6. They are Mostly Solitary

White snowshoe hare in the snow during a Canadian winter

Snowshoe hares live mostly solitary lives.

Image: Karen Hogan, Shutterstock

©Karen Hogan/Shutterstock.com

Although snowshoe hares normally live alone, they frequently coexist in close quarters and have overlapping home areas. The young start eating grass at ten days old and are totally weaned from their mother’s milk at one month. They have grown to their full adult size by the time they are six months old and will breed the following spring. After that, they usually go their separate ways until breeding season.

7. Their Diet Changes When the Seasons Do

snowshoe hare (Lepus americanus) feeding in summer

Grass, ferns, and leaves are favorite foods for snowshoe hares.

Image: Mircea Costina, Shutterstock

©Mircea Costina/Shutterstock.com

Their ability to adjust to whatever the season is shows how sophisticated their diet is. The snowshoe hare consumes grass, ferns, and leaves in the summer; in the winter, it consumes twigs, tree bark, and flower and plant buds. Like the Arctic hare, it has also been observed occasionally devouring dead animals.

8. Snowshoe Hares Breed Often

Baby Snowshoe Hare out of the nest.

A baby snowshoe hare is called a leveret.

Image: Dee Carpenter Originals, Shutterstock

©Dee Carpenter Originals/Shutterstock.com

The first mating of the year takes place in the spring (March and April), and about 35 days after mating, a litter of typically two to four young (leverets) is born. Two to three litters of young are born to hares each year, and the females mate again soon after the birth of each litter. The average number of litters produced by snowshoe hares each year is 4, with 3 to 8 young.

9. Snowshoe Hares Have Great Hearing

Snowshoe Hare

Snowshoe hares have keen hearing.

©Tom Reichner/Shutterstock.com

Snowshoe hares have keen hearing and can recognize predators despite having smaller ears than most hare species. When they suspect something may be moving, they frequently lift their heads and perk their ears.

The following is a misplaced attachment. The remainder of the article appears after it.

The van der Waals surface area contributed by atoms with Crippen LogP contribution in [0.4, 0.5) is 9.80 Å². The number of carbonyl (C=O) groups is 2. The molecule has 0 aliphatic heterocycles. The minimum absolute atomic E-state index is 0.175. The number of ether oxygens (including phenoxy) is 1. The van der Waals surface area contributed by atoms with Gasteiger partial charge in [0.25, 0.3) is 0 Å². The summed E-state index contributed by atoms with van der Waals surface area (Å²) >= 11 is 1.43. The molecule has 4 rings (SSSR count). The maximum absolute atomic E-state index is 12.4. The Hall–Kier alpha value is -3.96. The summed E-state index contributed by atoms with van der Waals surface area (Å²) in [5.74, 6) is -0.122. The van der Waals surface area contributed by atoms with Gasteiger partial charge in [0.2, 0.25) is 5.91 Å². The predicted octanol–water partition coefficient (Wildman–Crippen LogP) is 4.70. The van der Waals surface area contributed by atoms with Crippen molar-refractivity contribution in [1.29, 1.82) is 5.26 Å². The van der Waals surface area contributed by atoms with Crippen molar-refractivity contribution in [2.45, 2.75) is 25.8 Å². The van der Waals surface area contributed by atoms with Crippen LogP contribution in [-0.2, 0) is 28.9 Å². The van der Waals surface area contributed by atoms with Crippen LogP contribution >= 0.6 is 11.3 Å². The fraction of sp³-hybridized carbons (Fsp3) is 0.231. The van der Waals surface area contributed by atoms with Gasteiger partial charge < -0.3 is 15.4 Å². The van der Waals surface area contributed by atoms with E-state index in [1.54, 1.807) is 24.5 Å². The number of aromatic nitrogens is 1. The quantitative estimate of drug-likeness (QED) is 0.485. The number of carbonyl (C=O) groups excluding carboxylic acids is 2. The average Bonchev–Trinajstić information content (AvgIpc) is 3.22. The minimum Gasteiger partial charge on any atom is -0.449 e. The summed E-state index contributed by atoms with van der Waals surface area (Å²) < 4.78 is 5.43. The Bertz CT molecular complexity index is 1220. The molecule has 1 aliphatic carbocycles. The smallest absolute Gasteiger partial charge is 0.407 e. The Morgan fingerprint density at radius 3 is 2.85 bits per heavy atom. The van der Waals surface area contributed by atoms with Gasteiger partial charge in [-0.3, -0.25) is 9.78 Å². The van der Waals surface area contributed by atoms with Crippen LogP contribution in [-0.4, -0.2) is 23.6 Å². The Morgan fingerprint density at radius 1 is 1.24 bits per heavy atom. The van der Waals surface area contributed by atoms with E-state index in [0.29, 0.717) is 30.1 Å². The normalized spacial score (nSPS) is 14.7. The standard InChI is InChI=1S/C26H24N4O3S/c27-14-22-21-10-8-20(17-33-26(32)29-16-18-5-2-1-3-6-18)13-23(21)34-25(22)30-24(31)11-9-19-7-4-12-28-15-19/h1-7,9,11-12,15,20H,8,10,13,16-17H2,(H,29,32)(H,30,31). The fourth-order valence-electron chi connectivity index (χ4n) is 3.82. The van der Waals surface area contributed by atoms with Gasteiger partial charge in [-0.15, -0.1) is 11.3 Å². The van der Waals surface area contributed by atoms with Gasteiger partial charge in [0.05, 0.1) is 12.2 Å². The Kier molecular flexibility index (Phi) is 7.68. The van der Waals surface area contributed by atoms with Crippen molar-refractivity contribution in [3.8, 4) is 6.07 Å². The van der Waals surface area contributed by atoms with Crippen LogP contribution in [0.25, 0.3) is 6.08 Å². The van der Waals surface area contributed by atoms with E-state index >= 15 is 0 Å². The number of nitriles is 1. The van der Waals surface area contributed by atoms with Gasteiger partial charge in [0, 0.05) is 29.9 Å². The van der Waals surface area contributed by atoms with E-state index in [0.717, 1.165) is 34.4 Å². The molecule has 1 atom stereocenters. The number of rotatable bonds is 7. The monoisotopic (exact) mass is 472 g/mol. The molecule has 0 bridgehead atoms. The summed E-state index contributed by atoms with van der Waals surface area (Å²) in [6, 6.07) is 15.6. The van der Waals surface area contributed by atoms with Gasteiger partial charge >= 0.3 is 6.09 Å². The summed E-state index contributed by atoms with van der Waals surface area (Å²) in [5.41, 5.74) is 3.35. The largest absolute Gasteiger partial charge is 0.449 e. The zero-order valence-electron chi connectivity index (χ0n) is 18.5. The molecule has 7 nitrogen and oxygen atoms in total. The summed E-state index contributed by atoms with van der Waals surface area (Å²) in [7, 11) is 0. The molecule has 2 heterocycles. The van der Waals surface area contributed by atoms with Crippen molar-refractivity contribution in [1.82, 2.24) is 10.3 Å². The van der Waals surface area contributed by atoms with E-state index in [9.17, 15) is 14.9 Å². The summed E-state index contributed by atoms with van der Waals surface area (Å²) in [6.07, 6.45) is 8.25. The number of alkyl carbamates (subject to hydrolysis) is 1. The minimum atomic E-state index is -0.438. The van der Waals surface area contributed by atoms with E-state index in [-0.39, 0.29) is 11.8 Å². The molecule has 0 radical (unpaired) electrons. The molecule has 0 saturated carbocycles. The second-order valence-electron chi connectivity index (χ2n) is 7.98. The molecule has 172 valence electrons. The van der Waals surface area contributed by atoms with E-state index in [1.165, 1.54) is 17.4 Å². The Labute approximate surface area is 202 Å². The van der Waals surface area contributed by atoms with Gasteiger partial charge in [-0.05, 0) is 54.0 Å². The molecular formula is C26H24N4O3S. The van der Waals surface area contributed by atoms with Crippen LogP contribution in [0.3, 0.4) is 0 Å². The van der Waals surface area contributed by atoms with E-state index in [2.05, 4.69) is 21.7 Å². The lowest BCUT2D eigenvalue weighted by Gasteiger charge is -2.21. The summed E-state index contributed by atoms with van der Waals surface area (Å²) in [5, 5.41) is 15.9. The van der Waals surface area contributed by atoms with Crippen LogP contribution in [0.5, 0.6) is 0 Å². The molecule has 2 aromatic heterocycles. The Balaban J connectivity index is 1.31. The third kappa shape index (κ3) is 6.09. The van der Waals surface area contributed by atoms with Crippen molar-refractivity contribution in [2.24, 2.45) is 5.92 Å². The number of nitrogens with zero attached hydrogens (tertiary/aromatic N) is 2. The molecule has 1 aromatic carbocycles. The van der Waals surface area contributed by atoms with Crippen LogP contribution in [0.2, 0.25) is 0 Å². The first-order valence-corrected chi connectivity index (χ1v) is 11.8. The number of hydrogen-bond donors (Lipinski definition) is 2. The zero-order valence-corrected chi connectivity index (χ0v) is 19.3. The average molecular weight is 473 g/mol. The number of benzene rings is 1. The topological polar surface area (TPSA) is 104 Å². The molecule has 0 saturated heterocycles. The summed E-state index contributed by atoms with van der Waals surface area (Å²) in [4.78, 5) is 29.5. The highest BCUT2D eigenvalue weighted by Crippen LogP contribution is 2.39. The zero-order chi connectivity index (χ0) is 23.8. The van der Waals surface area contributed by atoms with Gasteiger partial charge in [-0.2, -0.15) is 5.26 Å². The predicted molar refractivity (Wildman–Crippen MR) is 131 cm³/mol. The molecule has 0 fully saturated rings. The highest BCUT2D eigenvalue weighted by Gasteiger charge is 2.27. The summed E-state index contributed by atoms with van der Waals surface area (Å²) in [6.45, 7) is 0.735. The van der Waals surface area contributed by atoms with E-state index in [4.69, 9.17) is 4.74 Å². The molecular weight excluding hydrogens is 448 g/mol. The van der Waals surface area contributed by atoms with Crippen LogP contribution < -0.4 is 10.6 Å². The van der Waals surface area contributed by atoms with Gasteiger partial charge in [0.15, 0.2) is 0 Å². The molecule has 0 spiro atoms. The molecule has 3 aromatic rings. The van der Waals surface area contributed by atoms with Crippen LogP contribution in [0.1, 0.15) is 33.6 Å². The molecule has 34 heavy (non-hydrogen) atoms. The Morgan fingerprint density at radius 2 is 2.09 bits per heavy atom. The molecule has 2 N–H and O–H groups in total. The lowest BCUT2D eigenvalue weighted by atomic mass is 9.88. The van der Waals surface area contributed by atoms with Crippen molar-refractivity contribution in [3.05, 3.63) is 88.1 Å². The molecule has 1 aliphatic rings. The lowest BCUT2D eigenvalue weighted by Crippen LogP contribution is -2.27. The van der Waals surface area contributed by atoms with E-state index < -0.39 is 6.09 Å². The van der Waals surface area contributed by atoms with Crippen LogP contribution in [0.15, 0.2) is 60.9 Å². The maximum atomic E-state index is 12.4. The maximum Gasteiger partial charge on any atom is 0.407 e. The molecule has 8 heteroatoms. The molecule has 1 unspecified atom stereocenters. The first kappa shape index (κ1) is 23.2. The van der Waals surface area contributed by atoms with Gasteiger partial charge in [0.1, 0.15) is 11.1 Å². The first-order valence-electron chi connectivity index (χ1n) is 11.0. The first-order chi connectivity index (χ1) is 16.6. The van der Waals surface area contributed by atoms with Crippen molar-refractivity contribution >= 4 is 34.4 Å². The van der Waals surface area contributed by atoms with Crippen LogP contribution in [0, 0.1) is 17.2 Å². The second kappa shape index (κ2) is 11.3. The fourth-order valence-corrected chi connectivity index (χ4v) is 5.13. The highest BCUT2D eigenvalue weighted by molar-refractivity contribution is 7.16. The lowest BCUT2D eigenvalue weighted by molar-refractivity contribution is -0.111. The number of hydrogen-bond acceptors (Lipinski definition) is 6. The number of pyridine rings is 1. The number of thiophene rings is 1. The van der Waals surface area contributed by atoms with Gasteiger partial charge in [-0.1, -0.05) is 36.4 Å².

10. They are Amazing Swimmers

"Snowshoe Hare" Yellowstone, WY, USA

Snowshoe hares can swim if they have to.

Image: Hailey Giamarino, Shutterstock

©Hailey Giamarino/Shutterstock.com

Although they try to stay away from the water, snowshoe hares are excellent swimmers. Wildlife survival can be challenging. Snowshoe hares occasionally must swim over small lakes and rivers when they are defending themselves, that is when they are fleeing from a predator. They have been observed going into the water to escape becoming a meal.

The photo featured at the top of this post is © Jim Cumming/Shutterstock.com

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About the Author

Jennifer Gaeng is a writer at A-Z-Animals focused on animals, lakes, and fishing. With over 15 years of collective experience in writing and researching, Jennifer has honed her skills in various niches, including nature, animals, family care, and self-care. Hailing from Missouri, Jennifer finds inspiration in spending quality time with her loved ones. Her creative spirit extends beyond her writing endeavors, as she finds joy in the art of drawing and immersing herself in the beauty of nature.